Nelson Mandela and Samora Machel also called Alex home for a short period of time. Creative writers with an excellent command of the English language such as Wally Serote and Don Mattera also emerged out of Alex.
Before townships like Soweto carried the Struggle against apartheid and colonial laws, the residents of Alexandra had been carrying the fire of resistance. This started with the 1940 bus boycott. The city wanted to increase the four-penny fare to five pennies (one penny is around R1 in today’s terms).
However, the township came out in protest and for six months residents boldly walked 15km and more to their places of work. Their resilience paid off – at the end of six months the penny increase was dropped. The campaign was known as Azikhwelwa.
The residence of Alex did it again in 1954 when the apartheid government passed the Bantu Education Act, which stated that blacks now had to submit to an inferior system of education, preparing them for inferior status in SA society.
Thousands of school children boycotted their schools in April 1954 in Alexandra and around the country.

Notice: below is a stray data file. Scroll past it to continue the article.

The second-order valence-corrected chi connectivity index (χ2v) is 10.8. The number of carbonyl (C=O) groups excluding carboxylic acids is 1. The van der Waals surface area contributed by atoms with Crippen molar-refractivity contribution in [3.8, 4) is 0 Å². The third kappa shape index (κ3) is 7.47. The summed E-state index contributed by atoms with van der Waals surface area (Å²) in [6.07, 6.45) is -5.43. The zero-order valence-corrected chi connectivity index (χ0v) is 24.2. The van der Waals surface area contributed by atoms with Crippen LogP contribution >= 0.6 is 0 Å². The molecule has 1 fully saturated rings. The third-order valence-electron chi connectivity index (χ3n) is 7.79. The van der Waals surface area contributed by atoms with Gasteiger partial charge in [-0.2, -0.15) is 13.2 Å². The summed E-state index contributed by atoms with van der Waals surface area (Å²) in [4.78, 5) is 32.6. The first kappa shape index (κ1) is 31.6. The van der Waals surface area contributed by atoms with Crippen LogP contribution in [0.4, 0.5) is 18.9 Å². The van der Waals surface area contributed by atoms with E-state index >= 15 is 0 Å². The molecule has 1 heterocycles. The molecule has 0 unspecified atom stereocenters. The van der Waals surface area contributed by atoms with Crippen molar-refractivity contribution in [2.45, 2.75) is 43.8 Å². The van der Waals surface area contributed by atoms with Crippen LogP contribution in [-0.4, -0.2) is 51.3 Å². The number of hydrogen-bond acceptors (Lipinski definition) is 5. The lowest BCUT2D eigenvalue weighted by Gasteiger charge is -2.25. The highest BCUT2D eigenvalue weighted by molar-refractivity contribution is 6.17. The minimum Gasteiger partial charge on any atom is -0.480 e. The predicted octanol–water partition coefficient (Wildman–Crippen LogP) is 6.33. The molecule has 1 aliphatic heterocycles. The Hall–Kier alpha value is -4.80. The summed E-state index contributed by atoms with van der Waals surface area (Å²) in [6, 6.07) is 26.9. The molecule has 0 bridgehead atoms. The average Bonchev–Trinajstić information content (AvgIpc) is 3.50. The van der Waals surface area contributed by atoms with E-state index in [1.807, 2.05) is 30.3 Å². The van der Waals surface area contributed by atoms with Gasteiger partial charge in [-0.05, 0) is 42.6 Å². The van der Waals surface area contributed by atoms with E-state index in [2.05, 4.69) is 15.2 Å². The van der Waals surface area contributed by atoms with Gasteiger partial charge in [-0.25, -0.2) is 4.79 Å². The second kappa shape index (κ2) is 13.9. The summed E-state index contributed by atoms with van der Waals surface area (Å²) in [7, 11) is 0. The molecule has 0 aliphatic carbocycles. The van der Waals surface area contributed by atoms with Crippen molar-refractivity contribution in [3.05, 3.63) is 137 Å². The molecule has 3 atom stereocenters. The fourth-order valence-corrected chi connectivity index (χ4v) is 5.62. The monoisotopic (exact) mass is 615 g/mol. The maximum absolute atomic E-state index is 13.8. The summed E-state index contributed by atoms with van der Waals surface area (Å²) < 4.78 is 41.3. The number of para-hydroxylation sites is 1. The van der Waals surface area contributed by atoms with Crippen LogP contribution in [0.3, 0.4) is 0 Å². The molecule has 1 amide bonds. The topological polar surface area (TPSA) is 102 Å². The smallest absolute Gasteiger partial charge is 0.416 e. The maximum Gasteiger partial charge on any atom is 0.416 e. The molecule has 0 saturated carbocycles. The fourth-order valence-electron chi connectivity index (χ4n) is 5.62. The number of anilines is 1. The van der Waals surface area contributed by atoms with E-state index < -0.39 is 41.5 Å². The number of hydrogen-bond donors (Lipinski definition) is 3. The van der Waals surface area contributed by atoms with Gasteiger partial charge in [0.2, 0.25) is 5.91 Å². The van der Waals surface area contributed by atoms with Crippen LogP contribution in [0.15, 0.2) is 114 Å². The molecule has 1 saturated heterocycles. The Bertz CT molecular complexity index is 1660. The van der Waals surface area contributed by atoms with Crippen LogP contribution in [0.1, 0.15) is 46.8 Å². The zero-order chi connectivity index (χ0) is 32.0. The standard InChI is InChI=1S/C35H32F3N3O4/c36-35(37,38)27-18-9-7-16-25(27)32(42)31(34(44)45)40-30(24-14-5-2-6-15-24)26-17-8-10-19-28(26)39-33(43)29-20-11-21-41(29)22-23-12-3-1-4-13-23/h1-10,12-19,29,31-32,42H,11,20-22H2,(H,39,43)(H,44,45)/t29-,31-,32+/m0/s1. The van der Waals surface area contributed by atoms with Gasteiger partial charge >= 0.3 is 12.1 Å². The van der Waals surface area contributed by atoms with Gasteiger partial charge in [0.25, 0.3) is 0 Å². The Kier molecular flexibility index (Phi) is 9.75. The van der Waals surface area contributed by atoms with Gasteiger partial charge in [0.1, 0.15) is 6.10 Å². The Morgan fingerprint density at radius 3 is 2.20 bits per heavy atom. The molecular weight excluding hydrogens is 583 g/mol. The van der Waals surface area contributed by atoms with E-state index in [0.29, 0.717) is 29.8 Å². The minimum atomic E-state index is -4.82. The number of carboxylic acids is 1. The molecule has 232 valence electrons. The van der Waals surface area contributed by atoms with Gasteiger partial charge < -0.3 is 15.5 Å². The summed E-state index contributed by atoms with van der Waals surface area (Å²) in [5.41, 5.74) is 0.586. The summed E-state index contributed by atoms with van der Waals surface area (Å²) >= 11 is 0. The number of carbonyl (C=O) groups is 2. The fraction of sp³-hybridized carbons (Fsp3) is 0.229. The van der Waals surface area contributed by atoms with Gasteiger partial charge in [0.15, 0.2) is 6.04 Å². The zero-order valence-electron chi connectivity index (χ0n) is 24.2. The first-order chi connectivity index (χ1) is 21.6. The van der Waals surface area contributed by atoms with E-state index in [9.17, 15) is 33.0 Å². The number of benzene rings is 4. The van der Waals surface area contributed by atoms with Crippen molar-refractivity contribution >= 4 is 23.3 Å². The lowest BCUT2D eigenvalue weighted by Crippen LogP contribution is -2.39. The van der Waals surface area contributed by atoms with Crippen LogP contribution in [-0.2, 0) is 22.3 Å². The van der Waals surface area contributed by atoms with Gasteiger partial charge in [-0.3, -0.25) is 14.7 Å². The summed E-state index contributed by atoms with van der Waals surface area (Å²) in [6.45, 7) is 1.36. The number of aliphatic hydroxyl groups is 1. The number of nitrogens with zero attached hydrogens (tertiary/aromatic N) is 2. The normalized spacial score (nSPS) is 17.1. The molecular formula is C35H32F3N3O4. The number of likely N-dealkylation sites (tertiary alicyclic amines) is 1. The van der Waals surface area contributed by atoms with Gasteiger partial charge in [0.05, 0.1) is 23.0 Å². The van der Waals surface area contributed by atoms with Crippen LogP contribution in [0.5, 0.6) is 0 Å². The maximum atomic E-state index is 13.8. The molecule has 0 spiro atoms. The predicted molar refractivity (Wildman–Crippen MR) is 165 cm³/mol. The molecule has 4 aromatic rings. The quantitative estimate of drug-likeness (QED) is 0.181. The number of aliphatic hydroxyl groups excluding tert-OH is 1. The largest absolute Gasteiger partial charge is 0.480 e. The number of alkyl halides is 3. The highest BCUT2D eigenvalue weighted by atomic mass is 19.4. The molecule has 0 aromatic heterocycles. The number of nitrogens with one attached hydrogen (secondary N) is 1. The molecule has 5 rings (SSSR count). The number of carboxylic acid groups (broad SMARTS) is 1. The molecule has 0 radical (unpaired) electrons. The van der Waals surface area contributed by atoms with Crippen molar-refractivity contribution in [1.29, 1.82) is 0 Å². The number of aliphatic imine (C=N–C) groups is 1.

Sixteen teachers from Alex lost their jobs.
The hostels of Alexandra – a protruding thorn, a piece of history no one wants to remember – stand strong, but an eerie atmosphere still surrounds these buildings.
In the early 1990s, a fight broke out between residents in the men’s hostels and residents south of the hostels, an area that became known as “Beirut”. Sixty people were killed, while nearly 600 were injured and around 10,000 displaced from their homes.
It was a painful procession towards the 1994 elections.
The black-on-black violence was one of the many challenges Alexandra had to overcome.
Today, Alexandra still stands as a symbol of inequality and tenders gone wrong and residents of this 105-year-old township are wondering when their time to exhale will come.
The “Godfather” of Alexandra, Linda Twala, shared some of his thoughts on the issues surrounding the place of his birth.
Twala’s parents moved into Alexandra in 1903 and were among the first families to settle in what youngsters today call “Gomora”.
His family is a true reflection of the beginnings of Alex, with some of his family members having Asian and European features.
“I do not think that people from Alexandra are xenophobic but I think that we are in a crisis of resources, we need more land. There are too many of us living on a square mile,” Twala says.
The land issue in Alex is something close to Twala’s heart.
He says he was saddened by the slow yet painful loss of Alexandra land to Sandton developments.
“Some of our old burial sites are close to that area as you go to Mall of Africa ... we used to swim in Limbro Park,” says Twala.
He says he was playing with the idea of organising a land protest by the elderly community of Alex.
“If it is young people that do this protest, they will arrest them,” says Twala.